Teacher Adventures: School Trips

Teacher Adventures: School Trips

When adults reminisce about their school days, memories of school trips are often at the forefront of their minds. School trips for children are often their first chance to be away from family and to have extended sleepovers, to have pillow fights, to have midnight feasts, to eat lunch on the bus before it has left the car park, to sing the same songs over and over just to wind staff up!

Teachers who are tasked with organising a trip often focus on the angst and anxiety brought about from paperwork and policy procedures, managing the students at airports or train stations, hotel rooming mix ups and the lack of chips or pizzas to fill up hungry pupils! However most teachers realise that school trips are a unique and special opportunity for encouraging pupils to engage with people and places in a new way and continue to plan them! Some of my school trip experiences did make me question the reasons I kept planning them!

Teaching Geography in Mexico, 5 night field trips were organised to cover the GCSE course requirements. On one trip, 35 excited year 10 pupils and 2 teachers, including me, were waved off as we set out for Zitacuaro, a 4 hour coach ride away. Zitácuaro, officially known as Heroica Zitácuaro, is a city in the Mexican state of Michoacán, which lies at the extreme eastern side of Michoacán and borders on the adjacent state of México.

The pupils worked hard at collecting river data (with no mishaps!), completed an urban survey by collating information on use of buildings (with no mishaps!), carried out a traffic survey on a new by-pass (with no mishaps!) and were amazed at the spectacle of millions of Monarch butterflies (with no mishaps!). Monarch Butterflies migrate annually from points east of the Rocky Mountains, travelling thousands of miles to hibernate in Mexico, in Zitacuaro, in the oyamel fir trees that are found there. On the final morning, we were extremely fortunate to view the astounding spectacle of thousands of butterflies huddled on tree branches. Then it was time to return to Mexico City, with a tired and contented group after a very successful, calamity free trip.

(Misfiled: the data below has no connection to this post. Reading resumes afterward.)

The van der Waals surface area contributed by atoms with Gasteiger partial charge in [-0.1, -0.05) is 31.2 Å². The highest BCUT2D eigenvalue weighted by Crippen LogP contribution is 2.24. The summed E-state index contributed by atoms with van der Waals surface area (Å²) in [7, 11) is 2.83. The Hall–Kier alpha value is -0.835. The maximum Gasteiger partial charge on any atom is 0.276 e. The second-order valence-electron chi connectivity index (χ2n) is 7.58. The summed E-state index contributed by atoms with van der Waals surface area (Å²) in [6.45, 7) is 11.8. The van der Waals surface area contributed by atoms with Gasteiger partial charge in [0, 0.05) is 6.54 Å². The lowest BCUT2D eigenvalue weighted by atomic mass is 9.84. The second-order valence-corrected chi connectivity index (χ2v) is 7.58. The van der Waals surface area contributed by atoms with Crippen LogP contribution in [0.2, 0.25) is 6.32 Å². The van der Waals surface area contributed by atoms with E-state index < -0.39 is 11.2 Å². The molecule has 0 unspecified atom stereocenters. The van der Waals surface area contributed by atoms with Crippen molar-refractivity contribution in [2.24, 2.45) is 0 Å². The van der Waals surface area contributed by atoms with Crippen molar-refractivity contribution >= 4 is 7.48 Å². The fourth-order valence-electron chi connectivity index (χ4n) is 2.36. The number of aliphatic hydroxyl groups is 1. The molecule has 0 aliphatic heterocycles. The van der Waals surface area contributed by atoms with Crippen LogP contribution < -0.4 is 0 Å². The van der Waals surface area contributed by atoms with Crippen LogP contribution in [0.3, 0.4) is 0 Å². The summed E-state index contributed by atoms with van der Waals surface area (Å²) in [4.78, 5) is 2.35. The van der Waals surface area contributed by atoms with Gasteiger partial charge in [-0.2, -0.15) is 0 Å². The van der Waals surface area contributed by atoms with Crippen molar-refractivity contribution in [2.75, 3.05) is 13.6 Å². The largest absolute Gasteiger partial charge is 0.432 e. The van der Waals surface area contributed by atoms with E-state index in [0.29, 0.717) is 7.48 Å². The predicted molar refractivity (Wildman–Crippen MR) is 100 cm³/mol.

Teachers always make the mistake of believing that after a school trip, exhaustion, from sleepless nights and full days, will take over and pupils will sleep on the return journey. This never happens! As the bus meandered through small villages, it became apparent there was a hold up in front of us, which meant we were proceeding at a snail’s pace. At a small village when we were at a standstill, the pupils asked if they could get off the coach to buy some refreshments from a roadside shop. We were going nowhere fast and it seemed a good opportunity to stretch legs. With everybody suitably energised and enlivened by an intake of chocolate and coca cola, the coach rumbled forward. 90 minutes later, Jose (yes I remember these specific details..) came to the front of the coach and said, “Miss, where’s Marianna?” I told him to go and sit down and stop fooling around. He persisted. I got up and looked down the coach. There was no Marianna. This is the nightmare scenario of any school trip.

There were no mobile phones at this time, AA telephone boxes, local police stations or service stations. I had no option other than to ask the coach driver to turn around and drive us back to the tiny Mexican roadside village we had stopped at. Now there was complete silence in the coach! The pupils were as anxious as I was. It seemed to be a very long 90 minute return journey. As we approached the village, (cliché alert!), my heart was in my mouth……..and there, sat on the roadside was Marianna! There were wild cheers from the pupils in the coach. The coolest, calmest person was Marianna. As a fluent Spanish speaker, she had assured the concerned Mexican villagers, there was nothing to worry about! Marianna said she knew we would come back for her! “I knew you wouldn’t leave me here, Miss,” she said to me with a wry, but winning smile as she climbed aboard the coach! As she took her seat on the coach, I felt a huge sense of relief and counted everyone on the coach three times to make sure everyone was there!!

And for every school trip I organised after this I counted pupils once, twice….and never lost (or left behind) another pupil again!! That didn’t help during the cyclone on our school trip to Madagascar…but that is another story.

Lynn Frugtniet